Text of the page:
Microfluidics: miniaturization of lab apparatus (Lab-on-a-chip technologies), microfluidic technologies based on flux and droplets. Diffusion and mixing. Notable examples of micro-mechanicals applications.
Atomic force microscopy
Later-free optical Biosensors for the detection of not marked molecules and interactions between not marked molecules. Introduction to SPR based techniques and to methods that use guided light.
Quantitative analysis of images
Introduction to the fundamentals of computer graphics aimed to the comprehension of the informations contained in images with examples taken from microscopy, gel electrophoresis and medical diagnostic.
Colorimetry: color spectrum, Gamut, chromatic coordinates, gamma value of displays, RGB, CMYK.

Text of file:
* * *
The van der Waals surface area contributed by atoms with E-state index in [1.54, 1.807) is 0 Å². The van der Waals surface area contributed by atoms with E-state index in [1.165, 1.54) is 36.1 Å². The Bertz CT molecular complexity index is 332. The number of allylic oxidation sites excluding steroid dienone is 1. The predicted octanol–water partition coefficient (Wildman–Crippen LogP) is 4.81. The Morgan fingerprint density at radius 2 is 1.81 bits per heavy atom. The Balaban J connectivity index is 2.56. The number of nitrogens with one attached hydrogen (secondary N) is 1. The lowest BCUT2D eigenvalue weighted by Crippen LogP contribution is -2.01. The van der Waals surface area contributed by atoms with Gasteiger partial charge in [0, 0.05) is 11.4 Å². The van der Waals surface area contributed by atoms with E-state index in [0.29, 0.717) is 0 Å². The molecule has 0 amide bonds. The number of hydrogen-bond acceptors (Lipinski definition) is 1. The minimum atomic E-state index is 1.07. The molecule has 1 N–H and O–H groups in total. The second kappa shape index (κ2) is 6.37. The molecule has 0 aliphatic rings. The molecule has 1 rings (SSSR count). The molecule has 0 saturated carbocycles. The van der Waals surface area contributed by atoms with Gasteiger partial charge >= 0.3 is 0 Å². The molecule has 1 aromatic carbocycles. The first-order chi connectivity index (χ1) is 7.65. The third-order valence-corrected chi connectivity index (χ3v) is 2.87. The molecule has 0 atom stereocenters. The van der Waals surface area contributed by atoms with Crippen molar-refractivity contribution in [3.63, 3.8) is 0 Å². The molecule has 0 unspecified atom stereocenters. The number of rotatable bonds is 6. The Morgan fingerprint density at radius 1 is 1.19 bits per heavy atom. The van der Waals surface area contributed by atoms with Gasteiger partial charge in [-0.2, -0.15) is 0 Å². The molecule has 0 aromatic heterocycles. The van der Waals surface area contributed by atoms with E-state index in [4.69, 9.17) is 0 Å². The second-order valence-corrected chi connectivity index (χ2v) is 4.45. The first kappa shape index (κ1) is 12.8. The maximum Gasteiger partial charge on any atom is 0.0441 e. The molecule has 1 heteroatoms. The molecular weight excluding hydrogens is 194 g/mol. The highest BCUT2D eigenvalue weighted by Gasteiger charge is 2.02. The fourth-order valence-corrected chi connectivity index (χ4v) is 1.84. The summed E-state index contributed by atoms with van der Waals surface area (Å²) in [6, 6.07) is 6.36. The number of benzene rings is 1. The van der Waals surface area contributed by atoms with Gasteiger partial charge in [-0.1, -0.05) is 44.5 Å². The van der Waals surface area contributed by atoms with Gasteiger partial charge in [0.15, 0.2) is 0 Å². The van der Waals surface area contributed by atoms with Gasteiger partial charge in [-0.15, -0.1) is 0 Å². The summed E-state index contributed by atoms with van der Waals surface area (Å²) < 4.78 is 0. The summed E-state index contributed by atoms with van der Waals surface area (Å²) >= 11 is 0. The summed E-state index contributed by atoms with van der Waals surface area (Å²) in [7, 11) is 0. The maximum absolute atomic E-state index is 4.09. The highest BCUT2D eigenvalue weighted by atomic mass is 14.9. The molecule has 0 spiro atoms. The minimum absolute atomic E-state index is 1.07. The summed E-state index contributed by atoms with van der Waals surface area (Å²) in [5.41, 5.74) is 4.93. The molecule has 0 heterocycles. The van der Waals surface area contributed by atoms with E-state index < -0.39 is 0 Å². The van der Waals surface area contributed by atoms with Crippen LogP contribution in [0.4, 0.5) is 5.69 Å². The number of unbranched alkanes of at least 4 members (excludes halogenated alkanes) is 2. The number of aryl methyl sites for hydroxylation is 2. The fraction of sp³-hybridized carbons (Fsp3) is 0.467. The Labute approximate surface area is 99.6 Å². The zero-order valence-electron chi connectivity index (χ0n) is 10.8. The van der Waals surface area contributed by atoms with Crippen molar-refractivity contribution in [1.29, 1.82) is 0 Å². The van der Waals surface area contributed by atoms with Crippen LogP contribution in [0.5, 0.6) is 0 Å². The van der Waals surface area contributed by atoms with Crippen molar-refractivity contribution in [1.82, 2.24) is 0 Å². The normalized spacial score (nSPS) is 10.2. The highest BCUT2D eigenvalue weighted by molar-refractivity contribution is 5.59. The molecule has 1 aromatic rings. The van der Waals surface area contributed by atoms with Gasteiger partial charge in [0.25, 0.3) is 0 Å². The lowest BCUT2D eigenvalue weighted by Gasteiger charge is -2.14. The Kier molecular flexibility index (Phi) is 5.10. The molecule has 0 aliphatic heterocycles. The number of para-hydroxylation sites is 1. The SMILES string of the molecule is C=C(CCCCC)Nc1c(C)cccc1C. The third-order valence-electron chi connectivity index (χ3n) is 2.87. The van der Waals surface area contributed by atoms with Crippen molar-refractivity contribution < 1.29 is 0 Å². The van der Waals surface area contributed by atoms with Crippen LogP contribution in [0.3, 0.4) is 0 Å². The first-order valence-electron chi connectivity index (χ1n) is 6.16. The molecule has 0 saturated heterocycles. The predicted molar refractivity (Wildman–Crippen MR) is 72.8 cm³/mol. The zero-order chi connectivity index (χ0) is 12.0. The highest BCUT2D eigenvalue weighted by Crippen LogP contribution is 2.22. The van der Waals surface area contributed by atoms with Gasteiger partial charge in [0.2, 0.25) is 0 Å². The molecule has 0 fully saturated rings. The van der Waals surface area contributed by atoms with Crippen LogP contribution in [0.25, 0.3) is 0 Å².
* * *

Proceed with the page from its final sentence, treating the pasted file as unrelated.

Digital image types: (es. BMP,TIF,GIF,JPG)
Lossy and lossless compression
Images stacks over space (3D stacks) and time (movies). Movie file types.
Volumes and surface renderings. Tomography.
Introduction to ImageJ software as a tool to:
- extract quantitative information from an image (measurement of bands on a gel electrophoresis image, particle counting, border detection)
- Punctual, local and global filtering
- False color images applied to multi-fluorescence detection.
- Stack visualization and reslicing
- Timelapse and measurements on images over time
I contenuti di questa pagina costituiscono rielaborazioni personali del Publisher _ariiel di informazioni apprese con la frequenza delle lezioni di Advanced microscopic techniques and nanotechnology e studio autonomo di eventuali libri di riferimento in preparazione dell'esame finale o della tesi. Non devono intendersi come materiale ufficiale dell'università Milano - Unimi o del prof Bellini Tommaso.